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Costimulatory molecule-targeted antibody therapy of a spontaneous autoimmune disease

Nature Medicine volume 8, pages 14051413 (2002) | Download Citation

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Abstract

Humans and mice deficient in Fas, a tumor necrosis factor (TNF)-receptor family member, cannot induce apoptosis of autoreactive cells, and consequently develop progressive lymphoproliferative disorders and lupus-like autoimmune diseases. Previous studies have shown that short-term administrations of agonistic monoclonal antibodies against CD137, another TNF-receptor family member, activate T cells and induce rejection of allografts and established tumors. Here we report that treatment with an agonistic monoclonal antibody to CD137 (2A) blocks lymphadenopathy and spontaneous autoimmune diseases in Fas-deficient MRL/lpr mice, ultimately leading to their prolonged survival. Notably, 2A treatment rapidly augments IFN-γ production, and induces the depletion of autoreactive B cells and abnormal double-negative T cells, possibly by increasing their apoptosis through Fas- and TNF receptor–independent mechanisms. This study demonstrates that agonistic monoclonal antibodies specific for costimulatory molecules can be used as novel therapeutic agents to delete autoreactive lymphocytes and block autoimmune disease progression.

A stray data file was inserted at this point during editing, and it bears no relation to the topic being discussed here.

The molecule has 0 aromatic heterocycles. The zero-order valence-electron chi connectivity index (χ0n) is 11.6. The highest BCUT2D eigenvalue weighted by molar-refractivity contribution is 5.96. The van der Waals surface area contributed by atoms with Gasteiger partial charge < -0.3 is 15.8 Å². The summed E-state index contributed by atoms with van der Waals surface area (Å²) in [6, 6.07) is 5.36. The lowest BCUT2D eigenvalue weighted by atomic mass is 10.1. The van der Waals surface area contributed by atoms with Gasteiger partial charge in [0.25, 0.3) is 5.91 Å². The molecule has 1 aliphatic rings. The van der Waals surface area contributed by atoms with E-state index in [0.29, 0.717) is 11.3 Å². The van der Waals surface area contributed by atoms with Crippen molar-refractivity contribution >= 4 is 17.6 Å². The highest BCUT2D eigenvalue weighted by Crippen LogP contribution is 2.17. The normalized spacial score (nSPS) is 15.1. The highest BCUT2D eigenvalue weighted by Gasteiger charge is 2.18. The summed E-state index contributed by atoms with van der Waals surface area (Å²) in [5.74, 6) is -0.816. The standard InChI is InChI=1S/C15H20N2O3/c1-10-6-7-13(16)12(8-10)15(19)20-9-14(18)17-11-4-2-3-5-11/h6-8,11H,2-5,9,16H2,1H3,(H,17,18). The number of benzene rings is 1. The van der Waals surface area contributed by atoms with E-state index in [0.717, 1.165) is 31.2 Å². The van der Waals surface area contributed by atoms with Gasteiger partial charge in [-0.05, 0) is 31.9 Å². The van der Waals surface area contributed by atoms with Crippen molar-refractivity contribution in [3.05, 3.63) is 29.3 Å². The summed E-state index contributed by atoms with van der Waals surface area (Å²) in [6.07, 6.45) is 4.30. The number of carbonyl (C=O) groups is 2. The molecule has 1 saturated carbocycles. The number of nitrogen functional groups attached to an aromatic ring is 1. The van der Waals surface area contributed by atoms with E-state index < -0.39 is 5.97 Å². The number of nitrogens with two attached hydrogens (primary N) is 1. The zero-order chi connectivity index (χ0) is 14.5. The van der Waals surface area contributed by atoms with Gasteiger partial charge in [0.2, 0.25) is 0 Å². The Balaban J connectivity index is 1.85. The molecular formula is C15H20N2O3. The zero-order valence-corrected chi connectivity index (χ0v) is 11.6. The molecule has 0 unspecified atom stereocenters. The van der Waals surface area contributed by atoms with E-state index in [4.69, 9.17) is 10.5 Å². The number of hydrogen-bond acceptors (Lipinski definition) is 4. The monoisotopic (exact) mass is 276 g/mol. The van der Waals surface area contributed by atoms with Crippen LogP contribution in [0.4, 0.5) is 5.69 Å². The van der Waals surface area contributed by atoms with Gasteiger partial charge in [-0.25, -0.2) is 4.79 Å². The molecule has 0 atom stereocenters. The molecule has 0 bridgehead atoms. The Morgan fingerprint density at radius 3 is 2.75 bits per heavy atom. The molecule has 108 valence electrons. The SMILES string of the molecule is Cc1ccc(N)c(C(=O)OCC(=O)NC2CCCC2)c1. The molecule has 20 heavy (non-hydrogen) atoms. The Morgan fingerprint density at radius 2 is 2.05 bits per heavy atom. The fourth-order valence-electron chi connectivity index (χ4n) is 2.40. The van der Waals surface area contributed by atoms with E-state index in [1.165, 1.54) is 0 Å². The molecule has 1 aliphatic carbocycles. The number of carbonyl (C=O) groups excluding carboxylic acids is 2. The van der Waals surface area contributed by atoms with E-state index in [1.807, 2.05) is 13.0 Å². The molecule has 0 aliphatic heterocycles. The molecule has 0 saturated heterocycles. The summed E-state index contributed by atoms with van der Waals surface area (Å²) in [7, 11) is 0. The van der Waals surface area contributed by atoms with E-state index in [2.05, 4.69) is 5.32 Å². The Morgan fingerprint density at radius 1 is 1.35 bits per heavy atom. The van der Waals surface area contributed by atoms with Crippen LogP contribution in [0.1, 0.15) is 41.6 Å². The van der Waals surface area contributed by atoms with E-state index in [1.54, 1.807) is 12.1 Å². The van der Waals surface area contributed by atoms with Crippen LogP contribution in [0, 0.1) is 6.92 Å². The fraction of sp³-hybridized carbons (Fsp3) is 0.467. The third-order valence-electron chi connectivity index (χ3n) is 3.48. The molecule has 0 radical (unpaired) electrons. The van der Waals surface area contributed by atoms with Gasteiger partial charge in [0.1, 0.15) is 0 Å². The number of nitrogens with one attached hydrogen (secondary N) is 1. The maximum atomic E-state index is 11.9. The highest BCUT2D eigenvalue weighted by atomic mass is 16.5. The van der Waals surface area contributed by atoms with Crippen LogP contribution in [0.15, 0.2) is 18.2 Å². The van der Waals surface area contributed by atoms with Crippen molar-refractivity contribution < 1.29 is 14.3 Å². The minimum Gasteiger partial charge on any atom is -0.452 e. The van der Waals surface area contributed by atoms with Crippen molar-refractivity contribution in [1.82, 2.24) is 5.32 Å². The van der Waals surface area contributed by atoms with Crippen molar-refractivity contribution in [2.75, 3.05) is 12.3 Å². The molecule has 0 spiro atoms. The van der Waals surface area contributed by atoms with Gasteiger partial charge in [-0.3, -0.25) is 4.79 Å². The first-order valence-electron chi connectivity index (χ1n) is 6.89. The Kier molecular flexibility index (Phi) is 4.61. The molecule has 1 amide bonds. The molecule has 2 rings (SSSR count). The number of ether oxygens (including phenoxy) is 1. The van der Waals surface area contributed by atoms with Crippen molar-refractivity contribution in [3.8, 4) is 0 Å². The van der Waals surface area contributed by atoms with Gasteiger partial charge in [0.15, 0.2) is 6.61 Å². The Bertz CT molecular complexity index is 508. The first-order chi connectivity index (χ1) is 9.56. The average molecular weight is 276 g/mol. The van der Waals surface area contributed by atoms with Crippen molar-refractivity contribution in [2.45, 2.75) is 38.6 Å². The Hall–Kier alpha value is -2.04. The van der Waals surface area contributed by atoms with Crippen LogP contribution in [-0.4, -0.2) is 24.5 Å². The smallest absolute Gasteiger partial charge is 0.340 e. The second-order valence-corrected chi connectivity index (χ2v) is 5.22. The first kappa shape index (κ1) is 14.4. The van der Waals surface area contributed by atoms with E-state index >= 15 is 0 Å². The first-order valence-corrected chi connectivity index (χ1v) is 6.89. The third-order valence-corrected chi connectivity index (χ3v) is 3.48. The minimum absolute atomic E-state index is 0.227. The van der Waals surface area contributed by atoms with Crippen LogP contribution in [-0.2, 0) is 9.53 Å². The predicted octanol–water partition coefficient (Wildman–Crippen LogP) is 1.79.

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Acknowledgements

This research was in part supported by NIH grants (HD-37104, DK-20595-25, and DK-58891) and JDFI (1-2000-875). J.C. was in part supported by the Howard Hughes Medical Institute undergraduate summer program.

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Affiliations

  1. Department of Pathology and Committee in Immunology, University of Chicago, Chicago, Illinois, USA

    • Yonglian Sun
    • , Helen M. Chen
    • , Sumit K. Subudhi
    • , Jonathan Chen
    • , Rima Koka
    •  & Yang-Xin Fu
  2. Department of Immunology, Mayo Clinic, Rochester, Minnesota, USA

    • Lieping Chen

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The authors declare no competing financial interests.

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Correspondence to Yang-Xin Fu.

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https://doi.org/10.1038/nm1202-796

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